• Transform magazine
  • June 22, 2024


Does the world need another logo?

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With Pentagram soon releasing a new book on its logo designs over the years, its partner and creative director, Angus Hyland, explains why brands need distinctive identities to differentiate themselves from their competitors now more than ever before.

It might seem a bit strange that someone who makes a living from creating logos should even be asking a question like this.

Recently I’ve been tasked with putting together a new edition of the famous Pentagram red book. Marks – to give it its official name – is a collection of 500 logos designed by Pentagram partners between 1972 and 2008 (when the book was first published). Featuring French folds and a red linen cover, it was published as a co-edition and reprinted several times. When the last edition ran out, instead of just reprinting it, I started to think about updating it. What began as a slightly mad idea has now become a reality, and the new Pentagram 1,000 Marks book is about to go to press.

For those who haven’t seen a copy, Marks takes a very purist approach, with one logo per page, printed in black and white, and a simple one-sentence caption. The logos appear in alphabetical order, and the designer isn’t credited. They appear in isolation and are stripped of all the other elements such as type, image, colour and layout that work together to form a brand identity. It’s even more of a contrast now that motion has become such a big part of so many visual identities.

As you can imagine, the selection process for adding another 500+ new logos was interesting (and not just because it involved getting 21 designers to choose their favourites). The first task was to go through the original 500 logos and find any that have since been redesigned by Pentagram. The next was to ditch any that hadn’t stood the test of time – this turned out to be surprisingly few, which I think is a testament to the sheer quality of the work on show.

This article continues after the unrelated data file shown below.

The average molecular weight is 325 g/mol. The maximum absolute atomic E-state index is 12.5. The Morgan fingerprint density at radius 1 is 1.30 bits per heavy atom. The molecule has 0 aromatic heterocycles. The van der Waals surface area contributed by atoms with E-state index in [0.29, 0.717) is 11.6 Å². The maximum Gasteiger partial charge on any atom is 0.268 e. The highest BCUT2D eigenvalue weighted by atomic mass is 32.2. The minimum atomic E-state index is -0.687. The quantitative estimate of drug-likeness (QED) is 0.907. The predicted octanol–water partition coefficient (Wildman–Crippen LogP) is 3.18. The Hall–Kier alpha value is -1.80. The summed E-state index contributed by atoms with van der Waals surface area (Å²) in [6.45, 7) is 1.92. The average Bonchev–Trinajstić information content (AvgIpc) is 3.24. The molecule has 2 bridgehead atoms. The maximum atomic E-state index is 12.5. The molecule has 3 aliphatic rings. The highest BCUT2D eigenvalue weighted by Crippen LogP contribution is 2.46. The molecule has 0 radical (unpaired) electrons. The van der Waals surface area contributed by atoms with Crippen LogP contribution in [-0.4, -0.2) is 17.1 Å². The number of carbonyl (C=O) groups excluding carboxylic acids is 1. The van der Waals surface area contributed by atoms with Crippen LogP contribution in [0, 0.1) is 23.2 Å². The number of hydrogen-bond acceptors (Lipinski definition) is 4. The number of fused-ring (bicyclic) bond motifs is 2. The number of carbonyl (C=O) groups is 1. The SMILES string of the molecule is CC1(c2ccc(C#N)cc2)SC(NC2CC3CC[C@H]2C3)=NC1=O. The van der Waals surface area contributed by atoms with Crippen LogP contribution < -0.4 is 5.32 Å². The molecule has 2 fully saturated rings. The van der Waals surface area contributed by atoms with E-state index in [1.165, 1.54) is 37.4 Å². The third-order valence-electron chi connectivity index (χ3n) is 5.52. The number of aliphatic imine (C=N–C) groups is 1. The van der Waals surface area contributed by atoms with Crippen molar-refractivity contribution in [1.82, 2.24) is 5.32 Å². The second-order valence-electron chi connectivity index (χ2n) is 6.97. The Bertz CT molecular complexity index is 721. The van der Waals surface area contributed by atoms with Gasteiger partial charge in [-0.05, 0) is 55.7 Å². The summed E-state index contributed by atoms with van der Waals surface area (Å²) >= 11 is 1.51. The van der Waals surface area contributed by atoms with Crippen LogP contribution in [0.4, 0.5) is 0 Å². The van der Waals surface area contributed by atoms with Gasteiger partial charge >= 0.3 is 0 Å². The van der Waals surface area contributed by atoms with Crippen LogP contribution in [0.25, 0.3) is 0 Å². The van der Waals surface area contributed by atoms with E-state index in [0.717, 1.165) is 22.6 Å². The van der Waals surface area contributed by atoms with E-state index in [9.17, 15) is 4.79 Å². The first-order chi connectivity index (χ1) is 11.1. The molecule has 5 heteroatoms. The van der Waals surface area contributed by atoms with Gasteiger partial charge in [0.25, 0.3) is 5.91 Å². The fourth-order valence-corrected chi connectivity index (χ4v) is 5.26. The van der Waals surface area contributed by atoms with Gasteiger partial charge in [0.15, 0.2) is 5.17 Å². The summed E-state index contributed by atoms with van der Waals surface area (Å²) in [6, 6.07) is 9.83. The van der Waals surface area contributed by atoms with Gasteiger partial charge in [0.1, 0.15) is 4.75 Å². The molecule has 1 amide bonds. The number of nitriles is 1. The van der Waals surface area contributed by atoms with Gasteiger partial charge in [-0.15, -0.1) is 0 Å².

Staring at hundreds of logos did make me ponder the question though… Does the world really need any more logos? 

Of course I’m biased, but the answer is definitely a qualified yes. As the world changes, the businesses that help us navigate our way through it also change, and so do the brand identities that represent them. In the last decade, there’s been an explosion in tech and services, many of which are only experienced by their customers in the digital space. 

Now more than ever, these companies need distinctive identities to differentiate themselves from their competitors. Better tech means that logos also need to work much harder – they have to look as good when they’re app icons as when they appear on huge HD billboards. You could say that this is having the effect of raising standards, because if your logo isn’t up to scratch, while no one will notice when they’re looking at their iPhone, there’s nowhere for a badly drawn or ill-conceived mark to hide when you’re in the middle of Times Square.

Maybe the question should really be ‘Does the world need any more AI-generated logos’ …but that’s probably a question for another time.   

Pentagram: 1,000 Marks will be published by Thames & Hudson in September 2024.